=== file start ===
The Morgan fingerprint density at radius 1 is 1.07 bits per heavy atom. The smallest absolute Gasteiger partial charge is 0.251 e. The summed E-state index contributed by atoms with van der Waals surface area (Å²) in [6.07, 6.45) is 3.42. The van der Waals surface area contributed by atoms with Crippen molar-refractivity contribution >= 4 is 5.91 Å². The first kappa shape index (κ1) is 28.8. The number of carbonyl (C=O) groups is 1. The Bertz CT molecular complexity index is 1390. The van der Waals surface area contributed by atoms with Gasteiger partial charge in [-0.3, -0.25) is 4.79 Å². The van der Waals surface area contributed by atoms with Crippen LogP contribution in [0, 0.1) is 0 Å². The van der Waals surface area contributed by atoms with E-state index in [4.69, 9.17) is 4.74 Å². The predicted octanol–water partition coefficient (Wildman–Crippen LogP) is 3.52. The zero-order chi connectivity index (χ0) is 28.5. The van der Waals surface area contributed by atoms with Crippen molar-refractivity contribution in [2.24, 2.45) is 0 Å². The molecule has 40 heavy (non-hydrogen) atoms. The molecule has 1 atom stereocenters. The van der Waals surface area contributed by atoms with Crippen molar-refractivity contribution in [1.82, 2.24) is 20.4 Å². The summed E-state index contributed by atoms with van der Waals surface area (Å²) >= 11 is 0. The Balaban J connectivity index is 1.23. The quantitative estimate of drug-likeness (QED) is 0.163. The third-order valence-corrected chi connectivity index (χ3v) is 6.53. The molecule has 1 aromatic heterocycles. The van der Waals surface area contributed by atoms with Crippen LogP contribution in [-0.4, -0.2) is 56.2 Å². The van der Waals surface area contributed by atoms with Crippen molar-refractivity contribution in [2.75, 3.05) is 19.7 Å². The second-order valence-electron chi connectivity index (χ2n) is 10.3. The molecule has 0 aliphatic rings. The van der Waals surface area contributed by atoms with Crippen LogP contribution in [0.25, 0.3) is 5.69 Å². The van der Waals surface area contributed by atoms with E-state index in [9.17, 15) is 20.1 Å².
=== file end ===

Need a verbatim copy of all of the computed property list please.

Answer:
The Morgan fingerprint density at radius 1 is 1.07 bits per heavy atom. The smallest absolute Gasteiger partial charge is 0.251 e. The summed E-state index contributed by atoms with van der Waals surface area (Å²) in [6.07, 6.45) is 3.42. The van der Waals surface area contributed by atoms with Crippen molar-refractivity contribution >= 4 is 5.91 Å². The first kappa shape index (κ1) is 28.8. The number of carbonyl (C=O) groups is 1. The Bertz CT molecular complexity index is 1390. The van der Waals surface area contributed by atoms with Gasteiger partial charge in [-0.3, -0.25) is 4.79 Å². The van der Waals surface area contributed by atoms with Crippen LogP contribution in [0, 0.1) is 0 Å². The van der Waals surface area contributed by atoms with E-state index in [4.69, 9.17) is 4.74 Å². The predicted octanol–water partition coefficient (Wildman–Crippen LogP) is 3.52. The zero-order chi connectivity index (χ0) is 28.5. The van der Waals surface area contributed by atoms with Crippen molar-refractivity contribution in [2.24, 2.45) is 0 Å². The molecule has 40 heavy (non-hydrogen) atoms. The molecule has 1 atom stereocenters. The van der Waals surface area contributed by atoms with Crippen molar-refractivity contribution in [1.82, 2.24) is 20.4 Å². The summed E-state index contributed by atoms with van der Waals surface area (Å²) >= 11 is 0. The Balaban J connectivity index is 1.23. The quantitative estimate of drug-likeness (QED) is 0.163. The third-order valence-corrected chi connectivity index (χ3v) is 6.53. The molecule has 1 aromatic heterocycles. The van der Waals surface area contributed by atoms with Crippen LogP contribution in [-0.4, -0.2) is 56.2 Å². The van der Waals surface area contributed by atoms with Crippen molar-refractivity contribution in [2.75, 3.05) is 19.7 Å². The second-order valence-electron chi connectivity index (χ2n) is 10.3. The molecule has 0 aliphatic rings. The van der Waals surface area contributed by atoms with Crippen LogP contribution in [0.25, 0.3) is 5.69 Å². The van der Waals surface area contributed by atoms with E-state index in [9.17, 15) is 20.1 Å².